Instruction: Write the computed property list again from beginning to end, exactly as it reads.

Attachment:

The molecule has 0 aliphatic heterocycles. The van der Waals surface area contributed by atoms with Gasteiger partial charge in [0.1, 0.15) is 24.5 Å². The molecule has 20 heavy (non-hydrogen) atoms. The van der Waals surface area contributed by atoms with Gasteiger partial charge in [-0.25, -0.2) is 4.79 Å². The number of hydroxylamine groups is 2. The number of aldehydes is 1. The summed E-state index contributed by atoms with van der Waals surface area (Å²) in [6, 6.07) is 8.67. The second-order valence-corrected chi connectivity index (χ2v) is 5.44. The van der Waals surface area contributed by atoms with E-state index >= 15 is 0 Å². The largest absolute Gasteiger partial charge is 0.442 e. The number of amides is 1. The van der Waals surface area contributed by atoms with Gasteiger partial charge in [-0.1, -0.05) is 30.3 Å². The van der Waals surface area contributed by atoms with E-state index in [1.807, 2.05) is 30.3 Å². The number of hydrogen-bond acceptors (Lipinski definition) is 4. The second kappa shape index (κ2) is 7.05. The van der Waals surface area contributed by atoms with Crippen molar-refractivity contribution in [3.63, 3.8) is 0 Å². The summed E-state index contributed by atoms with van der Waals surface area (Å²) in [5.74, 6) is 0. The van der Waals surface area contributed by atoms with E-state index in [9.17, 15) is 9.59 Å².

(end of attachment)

The molecule has 0 aliphatic heterocycles. The van der Waals surface area contributed by atoms with Gasteiger partial charge in [0.1, 0.15) is 24.5 Å². The molecule has 20 heavy (non-hydrogen) atoms. The van der Waals surface area contributed by atoms with Gasteiger partial charge in [-0.25, -0.2) is 4.79 Å². The number of hydroxylamine groups is 2. The number of aldehydes is 1. The summed E-state index contributed by atoms with van der Waals surface area (Å²) in [6, 6.07) is 8.67. The second-order valence-corrected chi connectivity index (χ2v) is 5.44. The van der Waals surface area contributed by atoms with E-state index >= 15 is 0 Å². The largest absolute Gasteiger partial charge is 0.442 e. The number of amides is 1. The van der Waals surface area contributed by atoms with Gasteiger partial charge in [-0.1, -0.05) is 30.3 Å². The van der Waals surface area contributed by atoms with E-state index in [1.807, 2.05) is 30.3 Å². The number of hydrogen-bond acceptors (Lipinski definition) is 4. The second kappa shape index (κ2) is 7.05. The van der Waals surface area contributed by atoms with Crippen molar-refractivity contribution in [3.63, 3.8) is 0 Å². The summed E-state index contributed by atoms with van der Waals surface area (Å²) in [5.74, 6) is 0. The van der Waals surface area contributed by atoms with E-state index in [9.17, 15) is 9.59 Å².